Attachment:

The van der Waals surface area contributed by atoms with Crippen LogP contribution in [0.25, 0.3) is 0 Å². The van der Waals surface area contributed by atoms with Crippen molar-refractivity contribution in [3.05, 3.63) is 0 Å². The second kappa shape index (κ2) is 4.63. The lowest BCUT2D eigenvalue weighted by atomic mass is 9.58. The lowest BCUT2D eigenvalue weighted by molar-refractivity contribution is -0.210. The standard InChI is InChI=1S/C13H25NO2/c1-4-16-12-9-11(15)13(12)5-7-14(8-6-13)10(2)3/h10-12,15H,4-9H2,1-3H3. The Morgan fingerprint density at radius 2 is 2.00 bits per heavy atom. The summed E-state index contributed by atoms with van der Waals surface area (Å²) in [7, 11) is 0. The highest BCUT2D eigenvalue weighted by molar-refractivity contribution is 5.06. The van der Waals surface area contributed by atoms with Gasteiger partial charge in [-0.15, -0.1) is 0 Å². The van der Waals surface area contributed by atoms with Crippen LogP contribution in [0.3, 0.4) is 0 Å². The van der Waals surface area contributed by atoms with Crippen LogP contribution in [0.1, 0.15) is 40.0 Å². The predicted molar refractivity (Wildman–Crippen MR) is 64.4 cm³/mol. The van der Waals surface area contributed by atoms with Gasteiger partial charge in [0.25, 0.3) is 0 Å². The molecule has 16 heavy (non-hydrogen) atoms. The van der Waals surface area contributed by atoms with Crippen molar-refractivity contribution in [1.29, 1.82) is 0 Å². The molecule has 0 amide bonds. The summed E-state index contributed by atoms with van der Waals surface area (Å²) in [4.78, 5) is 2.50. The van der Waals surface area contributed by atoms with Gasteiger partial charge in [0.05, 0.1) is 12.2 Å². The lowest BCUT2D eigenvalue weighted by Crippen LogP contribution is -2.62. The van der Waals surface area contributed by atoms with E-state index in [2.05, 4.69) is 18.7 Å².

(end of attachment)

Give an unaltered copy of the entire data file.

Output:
The van der Waals surface area contributed by atoms with Crippen LogP contribution in [0.25, 0.3) is 0 Å². The van der Waals surface area contributed by atoms with Crippen molar-refractivity contribution in [3.05, 3.63) is 0 Å². The second kappa shape index (κ2) is 4.63. The lowest BCUT2D eigenvalue weighted by atomic mass is 9.58. The lowest BCUT2D eigenvalue weighted by molar-refractivity contribution is -0.210. The standard InChI is InChI=1S/C13H25NO2/c1-4-16-12-9-11(15)13(12)5-7-14(8-6-13)10(2)3/h10-12,15H,4-9H2,1-3H3. The Morgan fingerprint density at radius 2 is 2.00 bits per heavy atom. The summed E-state index contributed by atoms with van der Waals surface area (Å²) in [7, 11) is 0. The highest BCUT2D eigenvalue weighted by molar-refractivity contribution is 5.06. The van der Waals surface area contributed by atoms with Gasteiger partial charge in [-0.15, -0.1) is 0 Å². The van der Waals surface area contributed by atoms with Crippen LogP contribution in [0.3, 0.4) is 0 Å². The van der Waals surface area contributed by atoms with Crippen LogP contribution in [0.1, 0.15) is 40.0 Å². The predicted molar refractivity (Wildman–Crippen MR) is 64.4 cm³/mol. The van der Waals surface area contributed by atoms with Gasteiger partial charge in [0.25, 0.3) is 0 Å². The molecule has 16 heavy (non-hydrogen) atoms. The van der Waals surface area contributed by atoms with Crippen molar-refractivity contribution in [1.29, 1.82) is 0 Å². The molecule has 0 amide bonds. The summed E-state index contributed by atoms with van der Waals surface area (Å²) in [4.78, 5) is 2.50. The van der Waals surface area contributed by atoms with Gasteiger partial charge in [0.05, 0.1) is 12.2 Å². The lowest BCUT2D eigenvalue weighted by Crippen LogP contribution is -2.62. The van der Waals surface area contributed by atoms with E-state index in [2.05, 4.69) is 18.7 Å².